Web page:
A story about cupcakes

 

The other day I was writing a story about a boy with diabetes.

He falls in love (because he’s seventeen) with the girl who works at the local bakery and he goes there almost every day to buy cupcakes. Just to see her smile. Except Mondays because she doesn’t work on Mondays.

He never eats the cupcakes. Even though they get prettier every week.

It’s probably going to turn out into a weird story, but it got me thinking about health. How big a deal is him having diabetes for the story? Does this boy considers himself healthy?

I believe health is not just the absence of sickness. It is possible to feel healthy even when you’re in a wheelchair or have some other difficult issue. Being healthy is to be able to face life’s challenges. And by that I don’t just mean the physical ones, but also the financial/social/mental challenges everyone has to face sooner or later.

If you’re not healthy all the other challenges are far more challenging.

This probably doesn’t make sense..

Anyway I decided that the only problem my diabetic boy has, is that he doesn’t know how to talk to a girl.

Other than that he feels perfectly healthy.

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Decorating the Box

Thinking outside the box is often considered a valuable quality. But what do people mean when they say it? Is the box your comfort zone? Is it shared with people who happen to have the same box? The same boundaries? Is it said when someone thinks of something you haven’t thought of?

And what does it mean when people live like there is no box?

I don’t get it.

Or better said: I don’t get why it’s important.

People are who they are, and become who they become. Could be because there are limits to their intelligence, or because they chose to. Could be because they’ve been listening to others all their lives. Could be because they don’t care.

If I’d had a box, it would fit me like a second skin. I could step inside, or outside. I would compare it to the boxes of others. And I would decorate it with pink flowery wallpaper and call him Sam.

Because Sam is a cool name for a box.

Sorry for the rambling.

 

Invisible Army

(The above title consists of the first words I wrote this November and I’m definitely adding them, and the rest of this post, to my NaNoWrimo total. Because I can).

A peculiar part of the World’s population is turning to blank pages armed with pens, fear of blinking cursors, or maybe even with fingers glued to an old fashioned typewriter. An army of writers pounding away time, word for word.

November is the month of novel writing, and I find it very strange that the idea of thousands of unknown people doing the same thing, is motivating. Why do I care that there are lots and lots of other people wanting to write a story? Why do I find solace in the idea I’m not the only one looking for the exact word to use, and the perfect name for a character?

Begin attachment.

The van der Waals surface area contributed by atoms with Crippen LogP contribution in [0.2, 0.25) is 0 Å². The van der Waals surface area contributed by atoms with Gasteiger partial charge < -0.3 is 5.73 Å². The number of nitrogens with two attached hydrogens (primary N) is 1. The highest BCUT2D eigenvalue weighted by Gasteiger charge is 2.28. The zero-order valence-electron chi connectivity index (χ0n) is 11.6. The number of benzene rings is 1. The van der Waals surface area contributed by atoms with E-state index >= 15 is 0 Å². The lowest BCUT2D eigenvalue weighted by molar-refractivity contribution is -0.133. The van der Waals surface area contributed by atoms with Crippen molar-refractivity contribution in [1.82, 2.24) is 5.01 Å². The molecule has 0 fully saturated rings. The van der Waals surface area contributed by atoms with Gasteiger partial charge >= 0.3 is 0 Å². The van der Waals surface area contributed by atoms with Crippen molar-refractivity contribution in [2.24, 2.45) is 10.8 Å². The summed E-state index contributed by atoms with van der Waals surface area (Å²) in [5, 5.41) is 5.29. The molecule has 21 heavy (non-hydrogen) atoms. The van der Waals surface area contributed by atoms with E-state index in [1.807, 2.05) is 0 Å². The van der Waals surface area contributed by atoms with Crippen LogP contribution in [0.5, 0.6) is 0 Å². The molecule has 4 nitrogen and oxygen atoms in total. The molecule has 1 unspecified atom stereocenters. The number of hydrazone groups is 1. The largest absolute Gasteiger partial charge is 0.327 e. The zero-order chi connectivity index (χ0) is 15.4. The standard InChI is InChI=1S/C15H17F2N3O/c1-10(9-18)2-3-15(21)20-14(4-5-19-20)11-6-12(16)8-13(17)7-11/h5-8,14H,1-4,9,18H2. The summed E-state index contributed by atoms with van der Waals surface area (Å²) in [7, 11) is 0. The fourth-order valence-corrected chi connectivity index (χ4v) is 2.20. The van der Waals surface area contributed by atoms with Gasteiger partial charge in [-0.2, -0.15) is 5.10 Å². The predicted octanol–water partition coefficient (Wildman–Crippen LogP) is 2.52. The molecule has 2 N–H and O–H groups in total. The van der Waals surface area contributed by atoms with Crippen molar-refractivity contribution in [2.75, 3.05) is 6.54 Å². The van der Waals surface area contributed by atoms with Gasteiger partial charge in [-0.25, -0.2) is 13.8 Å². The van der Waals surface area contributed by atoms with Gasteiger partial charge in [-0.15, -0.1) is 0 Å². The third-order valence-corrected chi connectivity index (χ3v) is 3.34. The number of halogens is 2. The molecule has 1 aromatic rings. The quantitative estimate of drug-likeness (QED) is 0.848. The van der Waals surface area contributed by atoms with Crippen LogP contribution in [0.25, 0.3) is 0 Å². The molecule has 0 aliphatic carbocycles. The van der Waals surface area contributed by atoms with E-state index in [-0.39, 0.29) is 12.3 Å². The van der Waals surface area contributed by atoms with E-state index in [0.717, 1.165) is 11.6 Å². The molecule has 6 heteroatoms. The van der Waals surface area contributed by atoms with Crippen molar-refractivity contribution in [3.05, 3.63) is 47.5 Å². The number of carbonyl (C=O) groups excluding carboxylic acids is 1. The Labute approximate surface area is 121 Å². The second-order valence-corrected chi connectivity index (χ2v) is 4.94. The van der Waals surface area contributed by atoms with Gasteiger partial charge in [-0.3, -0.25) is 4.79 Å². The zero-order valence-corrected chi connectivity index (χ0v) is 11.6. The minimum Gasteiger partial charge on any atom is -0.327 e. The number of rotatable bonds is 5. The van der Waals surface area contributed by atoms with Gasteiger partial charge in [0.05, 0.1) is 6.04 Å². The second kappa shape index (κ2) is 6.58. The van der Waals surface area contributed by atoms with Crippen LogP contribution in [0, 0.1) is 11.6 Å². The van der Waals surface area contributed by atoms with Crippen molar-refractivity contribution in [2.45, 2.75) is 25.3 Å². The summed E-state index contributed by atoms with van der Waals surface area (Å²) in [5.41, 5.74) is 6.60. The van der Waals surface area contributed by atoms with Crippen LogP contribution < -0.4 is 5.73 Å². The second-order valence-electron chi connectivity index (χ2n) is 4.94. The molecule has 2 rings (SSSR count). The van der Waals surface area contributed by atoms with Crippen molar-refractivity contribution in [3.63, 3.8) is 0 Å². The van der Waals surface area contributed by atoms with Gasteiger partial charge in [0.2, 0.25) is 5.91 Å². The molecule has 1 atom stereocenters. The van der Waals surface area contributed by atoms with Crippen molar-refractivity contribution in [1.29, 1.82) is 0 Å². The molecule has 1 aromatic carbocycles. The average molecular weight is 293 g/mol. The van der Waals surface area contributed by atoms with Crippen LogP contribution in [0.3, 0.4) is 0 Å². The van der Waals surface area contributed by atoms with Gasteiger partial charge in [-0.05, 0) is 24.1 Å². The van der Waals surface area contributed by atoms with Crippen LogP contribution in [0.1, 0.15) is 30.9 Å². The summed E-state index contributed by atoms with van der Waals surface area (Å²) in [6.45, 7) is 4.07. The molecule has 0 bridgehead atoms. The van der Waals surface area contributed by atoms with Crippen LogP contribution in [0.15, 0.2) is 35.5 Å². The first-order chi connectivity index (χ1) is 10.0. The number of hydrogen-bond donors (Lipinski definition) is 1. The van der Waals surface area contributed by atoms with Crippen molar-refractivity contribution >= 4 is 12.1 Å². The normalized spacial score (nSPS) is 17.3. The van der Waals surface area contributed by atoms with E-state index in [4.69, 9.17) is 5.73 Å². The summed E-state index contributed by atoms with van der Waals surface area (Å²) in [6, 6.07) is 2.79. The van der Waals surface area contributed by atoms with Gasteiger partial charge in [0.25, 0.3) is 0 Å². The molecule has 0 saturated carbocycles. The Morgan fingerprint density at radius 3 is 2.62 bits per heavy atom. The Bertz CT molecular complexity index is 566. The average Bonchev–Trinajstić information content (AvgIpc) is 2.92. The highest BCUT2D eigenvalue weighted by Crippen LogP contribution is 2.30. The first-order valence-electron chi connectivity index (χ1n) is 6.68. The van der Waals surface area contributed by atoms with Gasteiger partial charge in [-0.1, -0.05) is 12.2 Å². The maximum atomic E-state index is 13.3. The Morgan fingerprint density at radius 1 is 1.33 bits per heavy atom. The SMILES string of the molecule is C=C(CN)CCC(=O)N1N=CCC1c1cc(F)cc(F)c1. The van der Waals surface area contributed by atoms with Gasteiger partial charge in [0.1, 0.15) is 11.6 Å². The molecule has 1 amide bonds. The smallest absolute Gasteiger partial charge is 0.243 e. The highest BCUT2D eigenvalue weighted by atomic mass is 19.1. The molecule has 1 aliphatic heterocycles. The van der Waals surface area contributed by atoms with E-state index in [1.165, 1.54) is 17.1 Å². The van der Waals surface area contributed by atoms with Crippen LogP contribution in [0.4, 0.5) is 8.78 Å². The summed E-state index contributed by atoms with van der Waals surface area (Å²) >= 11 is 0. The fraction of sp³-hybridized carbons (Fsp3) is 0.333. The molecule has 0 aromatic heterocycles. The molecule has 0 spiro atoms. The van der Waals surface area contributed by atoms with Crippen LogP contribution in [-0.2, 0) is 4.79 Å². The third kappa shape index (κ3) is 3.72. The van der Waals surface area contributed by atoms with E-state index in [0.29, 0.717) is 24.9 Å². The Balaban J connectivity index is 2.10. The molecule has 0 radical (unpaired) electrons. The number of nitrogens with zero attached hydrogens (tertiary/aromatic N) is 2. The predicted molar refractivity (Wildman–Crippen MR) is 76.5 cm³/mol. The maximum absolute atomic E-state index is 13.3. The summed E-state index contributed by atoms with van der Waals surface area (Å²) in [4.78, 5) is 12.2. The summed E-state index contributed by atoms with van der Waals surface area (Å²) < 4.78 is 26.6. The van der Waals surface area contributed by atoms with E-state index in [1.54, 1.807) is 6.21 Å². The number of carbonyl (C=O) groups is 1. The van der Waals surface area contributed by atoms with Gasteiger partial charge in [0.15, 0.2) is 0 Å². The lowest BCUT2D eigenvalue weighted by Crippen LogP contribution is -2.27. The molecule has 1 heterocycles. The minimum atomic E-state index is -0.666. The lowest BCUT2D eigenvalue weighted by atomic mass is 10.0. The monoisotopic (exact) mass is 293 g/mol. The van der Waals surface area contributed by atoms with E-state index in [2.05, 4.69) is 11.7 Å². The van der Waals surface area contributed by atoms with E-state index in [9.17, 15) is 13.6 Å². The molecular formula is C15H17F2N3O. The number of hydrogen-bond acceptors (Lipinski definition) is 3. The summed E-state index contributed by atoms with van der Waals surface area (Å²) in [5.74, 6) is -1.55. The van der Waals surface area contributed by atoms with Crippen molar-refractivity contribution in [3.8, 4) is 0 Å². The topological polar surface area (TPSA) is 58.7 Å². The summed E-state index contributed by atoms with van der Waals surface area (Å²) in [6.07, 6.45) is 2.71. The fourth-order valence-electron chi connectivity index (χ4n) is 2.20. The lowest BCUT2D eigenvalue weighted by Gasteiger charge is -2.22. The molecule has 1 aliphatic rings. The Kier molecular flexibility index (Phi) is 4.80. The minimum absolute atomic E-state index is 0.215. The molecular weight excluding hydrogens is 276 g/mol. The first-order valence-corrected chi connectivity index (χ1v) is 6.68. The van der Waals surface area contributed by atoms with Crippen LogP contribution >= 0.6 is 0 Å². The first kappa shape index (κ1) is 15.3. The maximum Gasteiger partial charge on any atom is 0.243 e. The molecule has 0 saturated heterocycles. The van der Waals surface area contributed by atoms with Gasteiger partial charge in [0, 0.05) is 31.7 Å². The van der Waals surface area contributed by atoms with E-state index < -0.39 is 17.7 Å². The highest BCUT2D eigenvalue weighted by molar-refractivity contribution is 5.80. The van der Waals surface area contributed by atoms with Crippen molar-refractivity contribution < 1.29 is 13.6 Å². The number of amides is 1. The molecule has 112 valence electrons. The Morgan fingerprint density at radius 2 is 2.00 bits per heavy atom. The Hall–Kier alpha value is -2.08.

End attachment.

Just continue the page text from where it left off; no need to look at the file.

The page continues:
It’s because it makes me feel less alone in this writing thing. And less crazy.

The idea of writing a 50.000 word story in one month is a big one, but for me it’s more about taking action. The rest of the year we can get back to overthinking and spending time waiting for circumstances to be different from what they are.

November is for action.

So thank you invisible army of international others! I salute you and wish you the best in your endeavours.

🙂

We are all so very lost

When I was feeling out of place at a party this weekend I was wondering what went on in the heads of the people attending it.

Did they really enjoy their work so much?  (They went on and on and on about it. I can’t fill three minutes talking about my job).

Is their life really as easy as it sounds? (A lot of times Sometimes I wonder what the &%#!@ I’m doing or what I’m supposed to do)

Are their kids really as well behaved as they say they are? (mine are not)

It felt like I was part of a play and a thought popped up in my mind. A thought I can’t seem to shake.

We are all so very lost. And we are all pretending.

Sipping our drinks, hearing but not listening, talking without actually saying anything worth saying.

At that moment I felt strangely connected to everyone at that party.

Because it’s better to be lost together.

I know.

I should sleep more.

Worlds Apart

Writing has always been important to me.

It’s woven into my life like a silver thread, sometimes front and centre, catching the daylight, shimmering amidst the normal.

Other times in the background, overshadowed by all other things that happen.

I know that I’m just as much a writer as I am an employee or even a mom, but those roles take place in the real world.

Writing, on the other hand, takes place in the realm of thought. It’s a part of me that’s turned inwards, looking for story elements hiding in memories, stored knowledge, strange conversations I overheard.

Normal life and writing are worlds apart, but one cannot survive without the other.

Without the lovely life I live, filled with people I love and value, music, plants, food, books & art I would have very little to write about.

Without writing there’s no silver lining.